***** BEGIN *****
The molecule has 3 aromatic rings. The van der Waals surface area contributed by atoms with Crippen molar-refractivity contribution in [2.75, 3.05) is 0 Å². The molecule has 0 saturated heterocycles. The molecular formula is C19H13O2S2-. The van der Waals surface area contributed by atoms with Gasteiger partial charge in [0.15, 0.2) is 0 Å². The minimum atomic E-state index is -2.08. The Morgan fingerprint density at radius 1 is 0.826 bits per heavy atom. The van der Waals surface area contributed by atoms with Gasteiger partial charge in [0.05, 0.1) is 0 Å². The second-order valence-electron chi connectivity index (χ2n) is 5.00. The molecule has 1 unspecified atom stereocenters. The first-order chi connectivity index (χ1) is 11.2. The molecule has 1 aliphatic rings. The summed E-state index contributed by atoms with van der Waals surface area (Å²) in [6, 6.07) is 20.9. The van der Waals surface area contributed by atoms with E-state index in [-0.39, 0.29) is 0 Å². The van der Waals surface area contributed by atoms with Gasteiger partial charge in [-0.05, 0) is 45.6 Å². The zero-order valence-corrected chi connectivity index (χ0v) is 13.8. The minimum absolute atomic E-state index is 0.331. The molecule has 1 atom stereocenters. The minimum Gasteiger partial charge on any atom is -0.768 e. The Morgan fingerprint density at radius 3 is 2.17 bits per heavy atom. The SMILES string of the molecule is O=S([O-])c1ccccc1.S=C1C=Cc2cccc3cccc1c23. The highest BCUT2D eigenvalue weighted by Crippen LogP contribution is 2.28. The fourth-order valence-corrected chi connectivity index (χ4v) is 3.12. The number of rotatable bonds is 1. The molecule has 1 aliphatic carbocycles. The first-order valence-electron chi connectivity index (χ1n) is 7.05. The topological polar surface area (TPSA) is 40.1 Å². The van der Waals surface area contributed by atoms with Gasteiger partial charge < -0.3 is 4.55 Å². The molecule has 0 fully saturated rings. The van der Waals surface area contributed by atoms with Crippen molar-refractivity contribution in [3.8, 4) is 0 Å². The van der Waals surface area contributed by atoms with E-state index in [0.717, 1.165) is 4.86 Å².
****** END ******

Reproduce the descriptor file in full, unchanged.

The molecule has 3 aromatic rings. The van der Waals surface area contributed by atoms with Crippen molar-refractivity contribution in [2.75, 3.05) is 0 Å². The molecule has 0 saturated heterocycles. The molecular formula is C19H13O2S2-. The van der Waals surface area contributed by atoms with Gasteiger partial charge in [0.15, 0.2) is 0 Å². The minimum atomic E-state index is -2.08. The Morgan fingerprint density at radius 1 is 0.826 bits per heavy atom. The van der Waals surface area contributed by atoms with Gasteiger partial charge in [0.05, 0.1) is 0 Å². The second-order valence-electron chi connectivity index (χ2n) is 5.00. The molecule has 1 unspecified atom stereocenters. The first-order chi connectivity index (χ1) is 11.2. The molecule has 1 aliphatic rings. The summed E-state index contributed by atoms with van der Waals surface area (Å²) in [6, 6.07) is 20.9. The van der Waals surface area contributed by atoms with E-state index in [-0.39, 0.29) is 0 Å². The van der Waals surface area contributed by atoms with Gasteiger partial charge in [-0.05, 0) is 45.6 Å². The zero-order valence-corrected chi connectivity index (χ0v) is 13.8. The minimum absolute atomic E-state index is 0.331. The molecule has 1 atom stereocenters. The minimum Gasteiger partial charge on any atom is -0.768 e. The Morgan fingerprint density at radius 3 is 2.17 bits per heavy atom. The SMILES string of the molecule is O=S([O-])c1ccccc1.S=C1C=Cc2cccc3cccc1c23. The highest BCUT2D eigenvalue weighted by Crippen LogP contribution is 2.28. The fourth-order valence-corrected chi connectivity index (χ4v) is 3.12. The number of rotatable bonds is 1. The molecule has 1 aliphatic carbocycles. The first-order valence-electron chi connectivity index (χ1n) is 7.05. The topological polar surface area (TPSA) is 40.1 Å². The van der Waals surface area contributed by atoms with Gasteiger partial charge < -0.3 is 4.55 Å². The molecule has 0 fully saturated rings. The van der Waals surface area contributed by atoms with Crippen molar-refractivity contribution in [3.8, 4) is 0 Å². The van der Waals surface area contributed by atoms with E-state index in [0.717, 1.165) is 4.86 Å².